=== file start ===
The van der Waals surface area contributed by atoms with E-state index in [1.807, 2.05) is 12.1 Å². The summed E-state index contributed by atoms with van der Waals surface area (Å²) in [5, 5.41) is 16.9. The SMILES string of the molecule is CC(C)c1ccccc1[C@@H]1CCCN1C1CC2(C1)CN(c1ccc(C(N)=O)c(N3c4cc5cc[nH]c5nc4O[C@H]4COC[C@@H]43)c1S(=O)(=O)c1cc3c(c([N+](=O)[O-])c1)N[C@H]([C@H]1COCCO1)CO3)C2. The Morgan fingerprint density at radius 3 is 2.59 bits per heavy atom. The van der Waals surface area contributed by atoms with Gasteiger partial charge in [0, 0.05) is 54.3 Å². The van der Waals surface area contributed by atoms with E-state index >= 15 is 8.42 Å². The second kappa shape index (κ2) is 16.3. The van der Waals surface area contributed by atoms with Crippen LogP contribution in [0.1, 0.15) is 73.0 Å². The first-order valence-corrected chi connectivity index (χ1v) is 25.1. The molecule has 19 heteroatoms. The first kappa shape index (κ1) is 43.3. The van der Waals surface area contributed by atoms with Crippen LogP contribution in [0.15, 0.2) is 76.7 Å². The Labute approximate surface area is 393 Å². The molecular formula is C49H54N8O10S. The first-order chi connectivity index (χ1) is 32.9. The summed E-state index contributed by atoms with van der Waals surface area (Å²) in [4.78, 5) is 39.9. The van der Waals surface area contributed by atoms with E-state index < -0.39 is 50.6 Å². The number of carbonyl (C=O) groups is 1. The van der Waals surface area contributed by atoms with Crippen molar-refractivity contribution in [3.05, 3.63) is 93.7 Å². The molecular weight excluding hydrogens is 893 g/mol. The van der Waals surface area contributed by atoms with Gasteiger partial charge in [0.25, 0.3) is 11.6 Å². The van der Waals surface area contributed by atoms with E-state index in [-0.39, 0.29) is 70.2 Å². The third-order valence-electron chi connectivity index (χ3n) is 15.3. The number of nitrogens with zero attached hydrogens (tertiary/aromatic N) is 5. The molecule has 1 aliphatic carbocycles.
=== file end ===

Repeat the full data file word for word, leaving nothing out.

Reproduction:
The van der Waals surface area contributed by atoms with E-state index in [1.807, 2.05) is 12.1 Å². The summed E-state index contributed by atoms with van der Waals surface area (Å²) in [5, 5.41) is 16.9. The SMILES string of the molecule is CC(C)c1ccccc1[C@@H]1CCCN1C1CC2(C1)CN(c1ccc(C(N)=O)c(N3c4cc5cc[nH]c5nc4O[C@H]4COC[C@@H]43)c1S(=O)(=O)c1cc3c(c([N+](=O)[O-])c1)N[C@H]([C@H]1COCCO1)CO3)C2. The Morgan fingerprint density at radius 3 is 2.59 bits per heavy atom. The van der Waals surface area contributed by atoms with Gasteiger partial charge in [0, 0.05) is 54.3 Å². The van der Waals surface area contributed by atoms with E-state index >= 15 is 8.42 Å². The second kappa shape index (κ2) is 16.3. The van der Waals surface area contributed by atoms with Crippen LogP contribution in [0.1, 0.15) is 73.0 Å². The first-order valence-corrected chi connectivity index (χ1v) is 25.1. The molecule has 19 heteroatoms. The first kappa shape index (κ1) is 43.3. The van der Waals surface area contributed by atoms with Crippen LogP contribution in [0.15, 0.2) is 76.7 Å². The Labute approximate surface area is 393 Å². The molecular formula is C49H54N8O10S. The first-order chi connectivity index (χ1) is 32.9. The summed E-state index contributed by atoms with van der Waals surface area (Å²) in [4.78, 5) is 39.9. The van der Waals surface area contributed by atoms with E-state index < -0.39 is 50.6 Å². The number of carbonyl (C=O) groups is 1. The van der Waals surface area contributed by atoms with Crippen molar-refractivity contribution in [3.05, 3.63) is 93.7 Å². The molecular weight excluding hydrogens is 893 g/mol. The van der Waals surface area contributed by atoms with Gasteiger partial charge in [0.25, 0.3) is 11.6 Å². The van der Waals surface area contributed by atoms with E-state index in [-0.39, 0.29) is 70.2 Å². The third-order valence-electron chi connectivity index (χ3n) is 15.3. The number of nitrogens with zero attached hydrogens (tertiary/aromatic N) is 5. The molecule has 1 aliphatic carbocycles.